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Which traditions?

Young Earth Creationism.

Read Maggie’s testimony, which she posted here at BioLogos. I think you will concur that she did not give in to ignorance. Others’ testimonies are not compelling to anyone who is not really interested in knowing or finding God or who are content with their lot in life* and the status quo, but I hope it will encourage you to keep looking for him, as did the woman in my earlier comment.

Christianity is not just a head thing, it is also very much a heart thing as well, not to be confused with mere emotionalism, since it is about our hearts’ desires. An important idea is in the title of a book, and all we need to want: Desiring God. The subtitle makes you do a double take :flushed:, and is an apparent oxymoron: Meditations of a Christian Hedonist. :slightly_smiling_face:


*Not at all that Christians cannot be content, rather just the opposite – we have the ultimate reason for contentment (not for complacency!).

Therefore we will not fear though the earth gives way, though the mountains be moved into the heart of the sea.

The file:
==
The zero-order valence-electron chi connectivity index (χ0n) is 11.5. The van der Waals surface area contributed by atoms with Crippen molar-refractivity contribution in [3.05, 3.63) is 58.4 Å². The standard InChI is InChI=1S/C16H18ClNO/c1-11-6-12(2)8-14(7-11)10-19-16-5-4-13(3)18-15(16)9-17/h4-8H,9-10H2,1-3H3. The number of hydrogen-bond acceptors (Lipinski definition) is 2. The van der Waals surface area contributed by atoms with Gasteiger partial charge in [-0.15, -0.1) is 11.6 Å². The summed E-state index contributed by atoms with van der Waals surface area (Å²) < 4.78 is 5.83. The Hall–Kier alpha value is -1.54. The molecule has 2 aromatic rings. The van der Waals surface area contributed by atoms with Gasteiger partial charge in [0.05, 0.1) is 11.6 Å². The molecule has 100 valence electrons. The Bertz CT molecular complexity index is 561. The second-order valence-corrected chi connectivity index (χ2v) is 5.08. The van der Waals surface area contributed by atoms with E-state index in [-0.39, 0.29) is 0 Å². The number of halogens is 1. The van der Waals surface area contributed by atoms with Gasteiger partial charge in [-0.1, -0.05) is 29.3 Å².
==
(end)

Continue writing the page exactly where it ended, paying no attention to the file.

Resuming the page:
Psalm 46:2

Since you’ve come from a similar place that I have I would be interested to hear your opinion on YECs (if you don’t mind)

Personally I feel that groups like these (and rigid fundamentalism in general) have really poisoned the well of religion and given it an undue stigma.


I think it’s horrible. The very fact that God would let so many of His children be so determinedly wrong, is seriously challenging my faith.

Other people being wrong, that itself doesn’t bother me, but the fact that the other Christians I’m connected with in real life are YECs, is very very challenging. It blocked me for many years from entertaining the possibility that there is a God and He is none other than the God of the Christian Bible. And now that I have taken that leap of faith despite that, it’s still presenting enormous challenges.